There are several philosophical issues that came up when doing the reading for my LNT vs Bushcraft page:
- Does the LNT ethic try to protect wilderness preserves only, or the environment everywhere?
This is the displaced impact issue. In my opinion, the goal is to protect wilderness preserves only. While protecting the environment everywhere is a good goal, it will take much more effort, so it should be considered a separate issue.
On the other hand, see the "dualism" section below.
- What is being protected here?
What's the goal? To have pristine wilderness? To minimize the impact on wildlife? To make sure that the land, even if impacted, remains ecologically self-sustaining? To have land that looks to humans as if it's untouched?
This Backstory episode points out that most land in America has been affected by humans for many hundreds of years. (slash-and-burn was used before the Neolithic)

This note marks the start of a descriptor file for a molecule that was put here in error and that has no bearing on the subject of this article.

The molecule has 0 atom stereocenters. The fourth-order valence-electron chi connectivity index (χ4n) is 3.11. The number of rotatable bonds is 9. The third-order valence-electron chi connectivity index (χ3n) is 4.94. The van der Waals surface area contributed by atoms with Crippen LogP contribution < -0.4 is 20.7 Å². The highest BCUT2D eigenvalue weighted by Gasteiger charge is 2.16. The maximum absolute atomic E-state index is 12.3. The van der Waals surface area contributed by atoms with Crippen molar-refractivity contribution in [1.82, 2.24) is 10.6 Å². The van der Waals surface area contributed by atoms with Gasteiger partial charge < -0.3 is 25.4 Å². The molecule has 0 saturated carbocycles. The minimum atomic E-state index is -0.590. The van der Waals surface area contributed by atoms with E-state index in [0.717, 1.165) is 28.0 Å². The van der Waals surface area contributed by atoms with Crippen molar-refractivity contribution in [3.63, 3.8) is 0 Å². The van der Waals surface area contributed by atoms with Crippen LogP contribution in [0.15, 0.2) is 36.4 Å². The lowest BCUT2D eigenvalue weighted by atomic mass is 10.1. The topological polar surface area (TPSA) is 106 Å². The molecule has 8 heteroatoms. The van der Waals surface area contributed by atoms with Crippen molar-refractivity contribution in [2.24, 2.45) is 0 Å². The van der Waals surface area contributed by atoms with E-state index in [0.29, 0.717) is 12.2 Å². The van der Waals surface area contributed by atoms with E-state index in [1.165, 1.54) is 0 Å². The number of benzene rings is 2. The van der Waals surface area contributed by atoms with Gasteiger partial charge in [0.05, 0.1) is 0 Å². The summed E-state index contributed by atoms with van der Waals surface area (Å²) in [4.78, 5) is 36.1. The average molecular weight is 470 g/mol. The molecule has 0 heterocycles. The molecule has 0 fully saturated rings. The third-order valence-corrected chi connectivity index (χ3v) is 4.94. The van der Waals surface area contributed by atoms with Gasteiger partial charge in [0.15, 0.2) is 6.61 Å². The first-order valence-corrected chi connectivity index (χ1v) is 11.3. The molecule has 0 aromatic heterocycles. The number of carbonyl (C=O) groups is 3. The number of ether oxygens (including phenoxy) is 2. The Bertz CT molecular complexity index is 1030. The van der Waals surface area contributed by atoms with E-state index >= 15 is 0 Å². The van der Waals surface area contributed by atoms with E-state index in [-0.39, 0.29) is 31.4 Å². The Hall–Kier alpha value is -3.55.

The Wilderness Act of 1963 defines wilderness as land "with the imprint of man’s work substantially unnoticeable". So the goal is more to appear to humans to be minimally used. (of course, we know that federal preserves serve dual purposes: human recreation and biological conservation, so appearance isn't the only issue)
- Does the LNT apply in rarely-used national forests? What about private land?
These two comments along with this one answer that nicely, I think. "The rigorousness with which LNT has to be followed is directly proportional to the number of people using a wilderness area."
There are some other philosophical issues:
More things to read: